7. Where are visitors most likely to spot puffins?

Puffins nest on offshore islands, and excursion boats depart from Bar Harbor for Petit Manan and from Jonesport, and Cutler for Machias-Seal Island, site of the best known colony; some trips allow you to actually step on the island, not just view those clowns of the sea from the boat. The Puffin Project, on Main Street, in Rockland, is the best resource for all things puffin related, and it brings the puffins to you via a live web cam.

8. Tell us about some of the seasonal fairs and festivals along the coast.

Hardly a summer weekend goes by without a fair or festival somewhere along the coast. Some of the biggest and best known celebrate food, pairing meals with entertainment, art and craft shows, parades, children’s activities, and zany competitions. The Yarmouth Clam Festival, Rockland Lobster Festival, Machias Wild Blueberry Festival, and Eastport Salmon Festival are musts on many a Mainer’s summer calendar. But be on the lookout for the smaller food celebrations, the one-day events such as the Annual Strawberry Festival and Country Fair, in Wiscasset; Cushing’s annual Bean-Hole Supper; and lobster festivals both in Winter Harbor and on Frenchboro island.

Other festivals celebrate communities’ ethnic roots, such as La Kermesse, a Franco-American celebration in Biddeford, and Portland’s Greek Heritage Festival. At both, you can see and hear traditional entertainment and taste traditional foods. Basketmakers and other artisan from Maine’s four Native American tribes gather in Bar Harbor for the Native American Festival, which includes drumming, dancing, and food. And then there’s the Maine Highland Games, a celebration of everything Scottish, in Brunswick. Both the Fishermen’s Festival and the Boat Builder’s Festival honor the Boothbays’ roots as sea-faring communities, as does Camden’s Windjammer Weekend; like the major food festivals, both include a wide variety of activities and entertainment. Blue Hill’s annual Full Circle Fair reveals the communities progressive side, with worldly music and socially and environmentally progressive activities.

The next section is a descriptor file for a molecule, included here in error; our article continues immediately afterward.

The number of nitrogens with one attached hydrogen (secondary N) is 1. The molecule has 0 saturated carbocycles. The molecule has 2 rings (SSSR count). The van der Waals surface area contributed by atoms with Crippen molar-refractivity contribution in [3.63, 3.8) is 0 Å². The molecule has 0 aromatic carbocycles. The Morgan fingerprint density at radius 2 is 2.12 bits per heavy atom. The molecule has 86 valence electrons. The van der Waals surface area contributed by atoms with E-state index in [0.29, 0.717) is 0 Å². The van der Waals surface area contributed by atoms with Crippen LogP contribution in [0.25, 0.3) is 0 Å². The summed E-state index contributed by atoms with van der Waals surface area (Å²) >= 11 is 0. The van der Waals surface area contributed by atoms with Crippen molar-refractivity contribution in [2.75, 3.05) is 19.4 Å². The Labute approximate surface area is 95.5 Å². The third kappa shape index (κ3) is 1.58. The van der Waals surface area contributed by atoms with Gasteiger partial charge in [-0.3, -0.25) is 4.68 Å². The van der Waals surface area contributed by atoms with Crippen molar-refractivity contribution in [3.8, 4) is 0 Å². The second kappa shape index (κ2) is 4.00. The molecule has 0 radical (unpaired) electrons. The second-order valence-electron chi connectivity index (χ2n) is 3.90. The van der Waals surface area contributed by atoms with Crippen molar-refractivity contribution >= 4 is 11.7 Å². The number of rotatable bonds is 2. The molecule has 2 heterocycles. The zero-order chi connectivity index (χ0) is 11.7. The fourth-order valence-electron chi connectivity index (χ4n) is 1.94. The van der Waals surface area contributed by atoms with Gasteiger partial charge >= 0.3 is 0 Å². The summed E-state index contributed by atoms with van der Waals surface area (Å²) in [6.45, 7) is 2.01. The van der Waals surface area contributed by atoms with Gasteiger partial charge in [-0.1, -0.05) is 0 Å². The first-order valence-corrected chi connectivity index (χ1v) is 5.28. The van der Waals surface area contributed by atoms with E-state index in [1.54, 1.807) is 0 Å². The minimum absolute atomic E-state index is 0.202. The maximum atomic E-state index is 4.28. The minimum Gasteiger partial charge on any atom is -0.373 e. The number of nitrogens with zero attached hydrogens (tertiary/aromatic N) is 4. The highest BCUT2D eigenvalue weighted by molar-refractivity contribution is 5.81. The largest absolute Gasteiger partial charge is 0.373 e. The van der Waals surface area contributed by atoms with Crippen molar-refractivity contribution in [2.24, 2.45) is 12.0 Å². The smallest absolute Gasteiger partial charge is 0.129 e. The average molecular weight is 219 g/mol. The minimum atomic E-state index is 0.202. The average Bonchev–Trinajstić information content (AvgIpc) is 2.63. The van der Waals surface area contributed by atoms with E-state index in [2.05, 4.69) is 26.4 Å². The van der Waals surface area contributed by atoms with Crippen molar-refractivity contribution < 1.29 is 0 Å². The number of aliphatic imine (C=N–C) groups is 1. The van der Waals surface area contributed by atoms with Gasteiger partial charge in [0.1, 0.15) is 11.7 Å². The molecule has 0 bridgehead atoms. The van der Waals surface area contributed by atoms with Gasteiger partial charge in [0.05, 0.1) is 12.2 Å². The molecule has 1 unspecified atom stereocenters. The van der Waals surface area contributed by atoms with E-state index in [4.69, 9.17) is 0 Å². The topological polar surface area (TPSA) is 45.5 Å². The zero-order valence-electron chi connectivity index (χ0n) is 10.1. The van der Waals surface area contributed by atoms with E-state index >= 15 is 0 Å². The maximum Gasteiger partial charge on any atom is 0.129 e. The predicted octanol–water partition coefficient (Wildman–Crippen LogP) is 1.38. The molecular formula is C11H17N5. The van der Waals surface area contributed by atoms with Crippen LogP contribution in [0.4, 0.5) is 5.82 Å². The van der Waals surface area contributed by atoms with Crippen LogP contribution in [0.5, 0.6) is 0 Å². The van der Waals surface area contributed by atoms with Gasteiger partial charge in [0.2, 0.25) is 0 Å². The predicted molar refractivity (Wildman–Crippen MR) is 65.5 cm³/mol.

Of course, since Maine has been an artist magnet for centuries, arts festivals are plentiful. The Maine Crafts Guild has a series of festivals in coastal communities, and the Grand Lake Stream Folk Arts Festival is one of my all-time favorites, with juried exhibitors and knockout music, as well as barbecues and an evening contra dance. If you’re more of a blues fan, plan a visit around Rockland’s North Atlantic Blues Festival.

9. How do outdoor enthusiasts get their fix in this region?

So many possibilities; let’s start on the water: Maine’s peninsula fringed, island-dotted coastline is especially popular with boaters, and the Maine Island Trail network makes it easy for sea kayakers and other small craft to hopscotch along the coast and camp on islands. Penobscot Bay is renowned among sailors, and it’s also home base for the Maine Windjammer Association fleet, which take the semi-adventurous out for three- to six-day sails, a really fabulous vacation. You can join a lobster boat tour, a whale-watching excursion, a day sail, and guided nature cruises from seaports all along the coast.

Parks and preserves as well as rail trails and community trail networks provide plentiful options for walking, hiking, and mountain biking. Many state parks also have camping facilities, some with waterfront sites, and they also provide guided walks and talks. For campers who prefer more primitive sites, Maine’s Public Lands, such as the Donnell Park Reserve and the Cutler Coast reserve deliver those along with spectacular scenery.

Acadia National Park, of course, is the biggest magnet for outdoor lovers. Here you can do just about anything: take a horse-drawn carriage ride, walk, or pedal a bike along historic carriage roads; hike island peak’s for amazing views; scale seaside cliffs with a climbing guide; join a ranger on a guided walk or cruise; paddle the coastal nooks and crannies; and so much more. Birding, especially during the spring and fall migrations, is extremely popular all along the coast.